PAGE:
brooklyn downtown brooklyn wider rendering bqx

A rendering of what the proposed streetcar might look like.

Friends of the Brooklyn Qeens Connector

The long-embattled Brooklyn Queens Connector (BQX) is taking another step toward realization on, as New York City's Economic Development Corporation commissioned an "Environmental Impact Statement" for the project on Wednesday.

“Today’s EDC announcement is a critical step forward for the BQX project and the thousands of New Yorkers who stand to benefit from increased transit access in their neighborhood," said Tom Wright, president of the Regional Plan Association. "The BQX has the potential to connect areas of Brooklyn and Queens that have never been accessible by public transit before, create new jobs and build a forward-thinking system that serves current residents and withstands growing capacity to the region.” 

The city will pay $7.25 million to consulting firm VHB to assess how the proposed 11-mile streetcar track will affect the environment around it, namely the riverfront between Sunset Park, Brooklyn and Astoria, Queens. Additionally, the statement will have to list and analyze viable alternatives to the streetcar plan, as well as identify ways to reduce or avoid possible negative impacts, which include gentrification and "changing the community character."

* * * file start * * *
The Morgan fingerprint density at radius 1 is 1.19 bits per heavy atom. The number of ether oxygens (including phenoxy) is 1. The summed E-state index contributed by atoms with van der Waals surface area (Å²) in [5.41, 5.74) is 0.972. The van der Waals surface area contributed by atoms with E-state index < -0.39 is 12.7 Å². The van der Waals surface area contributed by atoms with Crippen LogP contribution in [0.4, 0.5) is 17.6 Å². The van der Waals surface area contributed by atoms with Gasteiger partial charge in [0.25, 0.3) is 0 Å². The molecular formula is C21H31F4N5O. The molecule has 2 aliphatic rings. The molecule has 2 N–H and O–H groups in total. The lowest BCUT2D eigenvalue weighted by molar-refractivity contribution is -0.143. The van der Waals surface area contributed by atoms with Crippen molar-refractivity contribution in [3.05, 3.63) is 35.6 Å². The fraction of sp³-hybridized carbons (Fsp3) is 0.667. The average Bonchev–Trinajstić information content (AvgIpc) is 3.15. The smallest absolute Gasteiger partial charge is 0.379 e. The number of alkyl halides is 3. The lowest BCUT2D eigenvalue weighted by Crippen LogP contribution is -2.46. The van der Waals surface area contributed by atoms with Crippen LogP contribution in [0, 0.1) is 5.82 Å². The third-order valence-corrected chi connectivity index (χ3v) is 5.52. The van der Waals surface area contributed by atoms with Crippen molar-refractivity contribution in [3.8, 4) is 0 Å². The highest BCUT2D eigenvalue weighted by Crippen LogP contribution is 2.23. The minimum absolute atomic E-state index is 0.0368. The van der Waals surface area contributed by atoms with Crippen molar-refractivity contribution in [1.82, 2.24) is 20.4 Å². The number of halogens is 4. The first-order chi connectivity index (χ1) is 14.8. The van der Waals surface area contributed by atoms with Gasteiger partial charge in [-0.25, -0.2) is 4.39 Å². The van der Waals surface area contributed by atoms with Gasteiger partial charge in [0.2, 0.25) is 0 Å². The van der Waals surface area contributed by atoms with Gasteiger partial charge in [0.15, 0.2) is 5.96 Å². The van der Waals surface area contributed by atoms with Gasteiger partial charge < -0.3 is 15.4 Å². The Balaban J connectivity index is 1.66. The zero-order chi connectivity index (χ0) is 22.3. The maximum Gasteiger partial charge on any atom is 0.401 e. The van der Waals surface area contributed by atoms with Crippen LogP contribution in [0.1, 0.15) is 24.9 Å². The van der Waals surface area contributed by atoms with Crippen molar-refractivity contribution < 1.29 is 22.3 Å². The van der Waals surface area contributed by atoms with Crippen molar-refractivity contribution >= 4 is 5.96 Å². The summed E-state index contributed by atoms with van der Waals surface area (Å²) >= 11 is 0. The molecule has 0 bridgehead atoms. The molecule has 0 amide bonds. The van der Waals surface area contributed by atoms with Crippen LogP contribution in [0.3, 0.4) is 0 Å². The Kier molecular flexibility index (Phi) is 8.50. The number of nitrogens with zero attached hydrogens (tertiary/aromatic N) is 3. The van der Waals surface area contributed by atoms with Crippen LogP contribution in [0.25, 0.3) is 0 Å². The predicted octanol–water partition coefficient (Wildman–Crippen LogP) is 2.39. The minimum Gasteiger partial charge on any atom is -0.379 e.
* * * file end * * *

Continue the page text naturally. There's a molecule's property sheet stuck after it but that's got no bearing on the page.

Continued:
Advocates for the streetcar line say that it will allow underserved communities, including 40,000 NYCHA residents in "transit deserts" who don't have easy access to public transit otherwise. Opponents of the plan, including transit rider advocacy group TransitCenter argue that the city's money could be better spent elsewhere.

 

"We don't expect the ridership to justify the cost," Ben Fried, a TransitCenter spokesperson, told the Wall Street Journal.

Unlike the MTA, which is under the control of its own group of city- and state-appointed officials, plans like the BQX streetcar line and New York's ferry system are controlled by the city alone, meaning that de Blasio wouldn't need to petition the state for funding. However, after a feasibility study in August of last year, the de Blasio administration will seek $1 billion from the federal government to help finance the plan.

"Today's news makes it clear: the BQX is moving forward," said Jessica Schumer, executive director of the Friends of the Brooklyn Queens Connector organization, in a statement.

The BQX streetcar is anticipated to cost the city around $2.7 billion, though Mayor Bill de Blasio's administration does not expect construction to begin until around 2024. The city expects the line to serve 50,000 riders per day in its first year, helping them reach homes and workplaces along the east bank of the East River. The line runs through Long Island City, where Amazon's much-opposed HQ2 is slated to be built.

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